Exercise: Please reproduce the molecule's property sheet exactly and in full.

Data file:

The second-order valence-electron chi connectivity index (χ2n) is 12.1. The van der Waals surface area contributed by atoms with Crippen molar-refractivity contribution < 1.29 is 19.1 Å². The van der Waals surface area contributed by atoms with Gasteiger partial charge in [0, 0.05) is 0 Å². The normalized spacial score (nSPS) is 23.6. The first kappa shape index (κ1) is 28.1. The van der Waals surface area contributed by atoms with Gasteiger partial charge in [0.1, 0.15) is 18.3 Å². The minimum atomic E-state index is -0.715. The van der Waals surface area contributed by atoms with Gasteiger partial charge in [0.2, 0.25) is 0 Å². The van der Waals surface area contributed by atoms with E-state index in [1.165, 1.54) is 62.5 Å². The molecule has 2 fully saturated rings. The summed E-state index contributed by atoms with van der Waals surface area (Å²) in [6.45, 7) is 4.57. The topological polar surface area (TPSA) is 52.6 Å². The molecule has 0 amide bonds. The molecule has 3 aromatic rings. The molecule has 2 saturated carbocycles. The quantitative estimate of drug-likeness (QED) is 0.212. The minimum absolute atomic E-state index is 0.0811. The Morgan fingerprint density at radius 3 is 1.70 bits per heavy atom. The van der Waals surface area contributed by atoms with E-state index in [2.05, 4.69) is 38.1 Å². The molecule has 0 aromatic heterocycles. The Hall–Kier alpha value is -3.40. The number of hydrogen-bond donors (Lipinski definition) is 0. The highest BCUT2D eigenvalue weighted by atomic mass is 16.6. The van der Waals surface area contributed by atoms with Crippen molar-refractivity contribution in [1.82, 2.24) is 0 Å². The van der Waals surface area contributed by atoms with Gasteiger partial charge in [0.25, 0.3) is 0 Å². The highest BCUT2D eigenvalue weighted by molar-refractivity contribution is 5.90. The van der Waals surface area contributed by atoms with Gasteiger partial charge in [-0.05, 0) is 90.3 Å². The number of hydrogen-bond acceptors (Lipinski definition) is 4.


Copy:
The second-order valence-electron chi connectivity index (χ2n) is 12.1. The van der Waals surface area contributed by atoms with Crippen molar-refractivity contribution < 1.29 is 19.1 Å². The van der Waals surface area contributed by atoms with Gasteiger partial charge in [0, 0.05) is 0 Å². The normalized spacial score (nSPS) is 23.6. The first kappa shape index (κ1) is 28.1. The van der Waals surface area contributed by atoms with Gasteiger partial charge in [0.1, 0.15) is 18.3 Å². The minimum atomic E-state index is -0.715. The van der Waals surface area contributed by atoms with Gasteiger partial charge in [0.2, 0.25) is 0 Å². The van der Waals surface area contributed by atoms with E-state index in [1.165, 1.54) is 62.5 Å². The molecule has 2 fully saturated rings. The summed E-state index contributed by atoms with van der Waals surface area (Å²) in [6.45, 7) is 4.57. The topological polar surface area (TPSA) is 52.6 Å². The molecule has 0 amide bonds. The molecule has 3 aromatic rings. The molecule has 2 saturated carbocycles. The quantitative estimate of drug-likeness (QED) is 0.212. The minimum absolute atomic E-state index is 0.0811. The Morgan fingerprint density at radius 3 is 1.70 bits per heavy atom. The van der Waals surface area contributed by atoms with E-state index in [2.05, 4.69) is 38.1 Å². The molecule has 0 aromatic heterocycles. The Hall–Kier alpha value is -3.40. The number of hydrogen-bond donors (Lipinski definition) is 0. The highest BCUT2D eigenvalue weighted by atomic mass is 16.6. The van der Waals surface area contributed by atoms with Crippen molar-refractivity contribution in [1.82, 2.24) is 0 Å². The van der Waals surface area contributed by atoms with Gasteiger partial charge in [0.25, 0.3) is 0 Å². The highest BCUT2D eigenvalue weighted by molar-refractivity contribution is 5.90. The van der Waals surface area contributed by atoms with Gasteiger partial charge in [-0.05, 0) is 90.3 Å². The number of hydrogen-bond acceptors (Lipinski definition) is 4.